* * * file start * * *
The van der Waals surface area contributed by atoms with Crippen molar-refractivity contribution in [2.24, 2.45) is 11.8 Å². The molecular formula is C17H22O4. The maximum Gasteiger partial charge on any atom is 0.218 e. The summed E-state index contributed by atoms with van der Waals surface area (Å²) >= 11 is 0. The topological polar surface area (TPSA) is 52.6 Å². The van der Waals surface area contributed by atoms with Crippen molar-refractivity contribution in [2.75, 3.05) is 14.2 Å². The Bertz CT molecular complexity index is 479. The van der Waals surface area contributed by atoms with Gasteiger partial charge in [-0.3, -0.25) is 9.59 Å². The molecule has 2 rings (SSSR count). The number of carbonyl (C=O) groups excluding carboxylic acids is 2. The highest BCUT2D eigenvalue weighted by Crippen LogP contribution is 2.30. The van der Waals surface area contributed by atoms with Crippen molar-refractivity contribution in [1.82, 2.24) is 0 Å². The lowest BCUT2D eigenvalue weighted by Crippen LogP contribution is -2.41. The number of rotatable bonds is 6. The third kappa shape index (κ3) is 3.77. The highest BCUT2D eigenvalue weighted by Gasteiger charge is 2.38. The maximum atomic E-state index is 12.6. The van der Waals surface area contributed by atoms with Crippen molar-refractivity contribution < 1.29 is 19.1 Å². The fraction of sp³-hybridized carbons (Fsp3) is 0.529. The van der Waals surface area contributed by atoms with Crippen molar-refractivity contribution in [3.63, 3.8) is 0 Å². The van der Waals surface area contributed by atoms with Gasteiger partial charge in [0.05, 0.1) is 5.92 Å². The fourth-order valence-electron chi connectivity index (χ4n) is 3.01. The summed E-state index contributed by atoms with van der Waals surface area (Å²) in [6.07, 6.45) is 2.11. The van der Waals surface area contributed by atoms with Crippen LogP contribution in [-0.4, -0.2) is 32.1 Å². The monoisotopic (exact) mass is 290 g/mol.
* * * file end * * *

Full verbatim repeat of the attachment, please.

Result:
The van der Waals surface area contributed by atoms with Crippen molar-refractivity contribution in [2.24, 2.45) is 11.8 Å². The molecular formula is C17H22O4. The maximum Gasteiger partial charge on any atom is 0.218 e. The summed E-state index contributed by atoms with van der Waals surface area (Å²) >= 11 is 0. The topological polar surface area (TPSA) is 52.6 Å². The van der Waals surface area contributed by atoms with Crippen molar-refractivity contribution in [2.75, 3.05) is 14.2 Å². The Bertz CT molecular complexity index is 479. The van der Waals surface area contributed by atoms with Gasteiger partial charge in [-0.3, -0.25) is 9.59 Å². The molecule has 2 rings (SSSR count). The number of carbonyl (C=O) groups excluding carboxylic acids is 2. The highest BCUT2D eigenvalue weighted by Crippen LogP contribution is 2.30. The van der Waals surface area contributed by atoms with Crippen molar-refractivity contribution in [1.82, 2.24) is 0 Å². The lowest BCUT2D eigenvalue weighted by Crippen LogP contribution is -2.41. The number of rotatable bonds is 6. The third kappa shape index (κ3) is 3.77. The highest BCUT2D eigenvalue weighted by Gasteiger charge is 2.38. The maximum atomic E-state index is 12.6. The van der Waals surface area contributed by atoms with Crippen molar-refractivity contribution < 1.29 is 19.1 Å². The fraction of sp³-hybridized carbons (Fsp3) is 0.529. The van der Waals surface area contributed by atoms with Crippen molar-refractivity contribution in [3.63, 3.8) is 0 Å². The van der Waals surface area contributed by atoms with Gasteiger partial charge in [0.05, 0.1) is 5.92 Å². The fourth-order valence-electron chi connectivity index (χ4n) is 3.01. The summed E-state index contributed by atoms with van der Waals surface area (Å²) in [6.07, 6.45) is 2.11. The van der Waals surface area contributed by atoms with Crippen LogP contribution in [-0.4, -0.2) is 32.1 Å². The monoisotopic (exact) mass is 290 g/mol.